bargain exists somewhere. If that little black Armani dress is
not on sale in one store then maybe the one from Eileen
Fisher will be.

On the other hand, people tend to be pretty loyal to their

beer brands. The price of beer is low in absolute terms (beer
sales often increase during recession), so people tend to
stick with their favorite, which they ask for by name.

The strategy employed by brands in these two different

categories would need to differ substantially based on these

Brands with high Bonding and high Voltage
tend to grow and are less likely to decline


Voltage 2.0 28% 60%

8% 21%

LOW Bonding HIGH

Source: Analysis of BrandZ database and IRI scanned share data 18

Strong, healthy brands tend to perform better whatever the

economic conditions. Wal-Mart, McDonald's and Apple were
all well-positioned before 2008.

An analysis of over 350 brands – including packaged goods,

telecoms, automotive and others – demonstrates that a
strong brand that is seen to be different (in a good way) is
much more likely to grow than others.

In this chart, we have plotted Bonding (the current strength

of customer allegiance) along the X-axis and Voltage (the
brand's potential to grow) on the Y-axis. Brands in the top
right are more likely to grow. Sixty percent of those brands
increased their market share by more than 0.2 percentage
points in the year following the survey. Only 25 percent of
these brands lost share. Those brands in the bottom-eft
quadrant were less likely to fact, 68 percent of
these lost market share in the year following the survey.

Potential growth depends on how well a brand
converts people from Presence to...

Higher More
opinion appealing Different

+ More
appealing e.g. Apple's unique
e.g. Audi's design
e.g. the Starbucks
4-wheel drive experience

"Different (in a good way)"


So what factors are important to creating the potential to grow?

The better a brand converts people from active familiarity with a

brand – either using it or thinking of it unaidedly - to agreeing
that it is one they think highly of, that is more appealing to them
and that is different from other brands, the more likely it is that
the brand will grow market share in the coming year.

In other words, brands that people think are different (in a good
way) are more likely to grow.

We call this measure Voltage 2.0. Voltage 2.0 is a measure of the

degree to which a brand is primed to succeed or fail: it's the
"wind in your sails" (or in your face).

What is the

So what should companies be thinking about in order to

grow their brands and win back customers during a

The winning combination: the 5 R's



Remind people about the category and brand

Many consumers have either stopped buying the category or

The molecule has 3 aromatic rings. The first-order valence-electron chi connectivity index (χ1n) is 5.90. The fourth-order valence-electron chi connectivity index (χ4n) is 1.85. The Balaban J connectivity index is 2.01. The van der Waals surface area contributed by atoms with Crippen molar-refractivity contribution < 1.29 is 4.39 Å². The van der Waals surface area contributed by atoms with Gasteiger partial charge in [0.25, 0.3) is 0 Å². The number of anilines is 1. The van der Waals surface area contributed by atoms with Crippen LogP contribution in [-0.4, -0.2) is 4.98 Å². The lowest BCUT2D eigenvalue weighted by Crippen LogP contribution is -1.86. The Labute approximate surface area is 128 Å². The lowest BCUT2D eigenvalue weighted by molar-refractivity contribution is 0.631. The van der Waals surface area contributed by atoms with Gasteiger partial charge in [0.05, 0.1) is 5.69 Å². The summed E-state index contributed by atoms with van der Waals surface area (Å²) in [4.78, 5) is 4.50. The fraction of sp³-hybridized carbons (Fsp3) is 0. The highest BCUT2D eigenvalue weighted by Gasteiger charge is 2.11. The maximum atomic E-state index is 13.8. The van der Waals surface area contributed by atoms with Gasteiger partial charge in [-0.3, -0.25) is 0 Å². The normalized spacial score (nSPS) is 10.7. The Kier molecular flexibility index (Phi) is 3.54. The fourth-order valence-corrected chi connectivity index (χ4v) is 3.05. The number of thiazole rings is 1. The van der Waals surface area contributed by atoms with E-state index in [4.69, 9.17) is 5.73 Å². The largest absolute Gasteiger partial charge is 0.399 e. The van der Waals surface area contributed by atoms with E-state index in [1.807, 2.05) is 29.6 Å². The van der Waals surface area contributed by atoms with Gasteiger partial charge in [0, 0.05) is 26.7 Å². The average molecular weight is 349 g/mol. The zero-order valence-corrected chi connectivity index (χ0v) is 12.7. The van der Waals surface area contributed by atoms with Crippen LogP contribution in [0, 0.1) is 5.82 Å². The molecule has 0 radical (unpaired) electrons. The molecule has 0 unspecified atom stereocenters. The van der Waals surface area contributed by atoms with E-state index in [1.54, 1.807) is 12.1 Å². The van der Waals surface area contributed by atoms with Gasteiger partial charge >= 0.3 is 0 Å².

have traded down to a different brand they are not happy
with. Remind them that the need for the category still exists
and that your brand is still the best solution to that need.
Step up above-the-line advertising and ensure the brand has
good visibility at the point of purchase.

Investment in brand support helps grow
100% R = 0.77
% gaining share

-10% 0% 10%

Media Pressure
(Share of Voice - Share of Market)

Source: Millward Brown analysis of 354 brands grouped on relative ad spend 22

The more a brand spends compared to its market

share, the more likely it is to grow in the following

If you think back to the equity measures that are

predictive of share change, we can postulate that
increased share of voice versus the competition
increases brand familiarity and helps establish
perceptions of product performance, brand appeal and

What if you can't spend more? Then make sure your

copy is working harder. Now more than ever, you need
to set the bar high and leverage your media budget as
effectively as possible. Test a range of solutions for
each channel. Pre-testing is cheap by comparison to
wasting millions on ads that fail to evoke the desired

The winning combination: the 5 R's



In Argentina, after the recession of 1999 turned into the

crisis of 2001, many people had to abandon their preferred
brands of consumer goods in favor of economy brands. The
premium brands that successfully weathered the storm did
so by offering affordable new formats and cheaper
packaging, focusing attention on performance and value,
and, when the crisis ended, celebrating with positive and
upbeat communication.

Learning from Argentina's financial crisis:
Premium brands

Perceptions of
relevance fell sharply –
costs more than
prepared to pay

Market shares fell in
line with Bonding 60 Relevance

Reinforcing core brand 40 Bonding

attributes helped these 20

brands recover as the

economy improved 0

2001 2002 2003 2004

Source: "The Impact of the Crisis on Unilever Brands' Health: A Strategic Answer"
by Viviana Barcesat ID-Millward Brown and Vanina Gruart Unilever Argentina 24

The examples given here are taken from a paper titled "The Impact of the
Crisis on Unilever Brands' Health: A Strategic Answer" that was presented at
SAIMO Convention in April 2005 by Viviana Barcesat, ID-Millward Brown, and
Vanina Gruart, Unilever Argentina,.

Looking back on the crisis, the researchers found premium brands suffered
most. Brands like Cif surface cleaner, Skip detergent and Dove soap lost
relevance because they were considered too expensive at a time when people
found themselves with lower disposable incomes.

Through 2002, market share for Cif dropped, and so did the proportion of
people Bonded to the brand, not because people no longer thought well of the
brand, but simply because they believed they could no longer afford it. The
issue for brands like Cif was to support perceptions of Cif's superiority so that
when the recovery started, the brands recovered along with the economy.
Brand equity and market share recovered a substantial proportion of their pre-
recession values.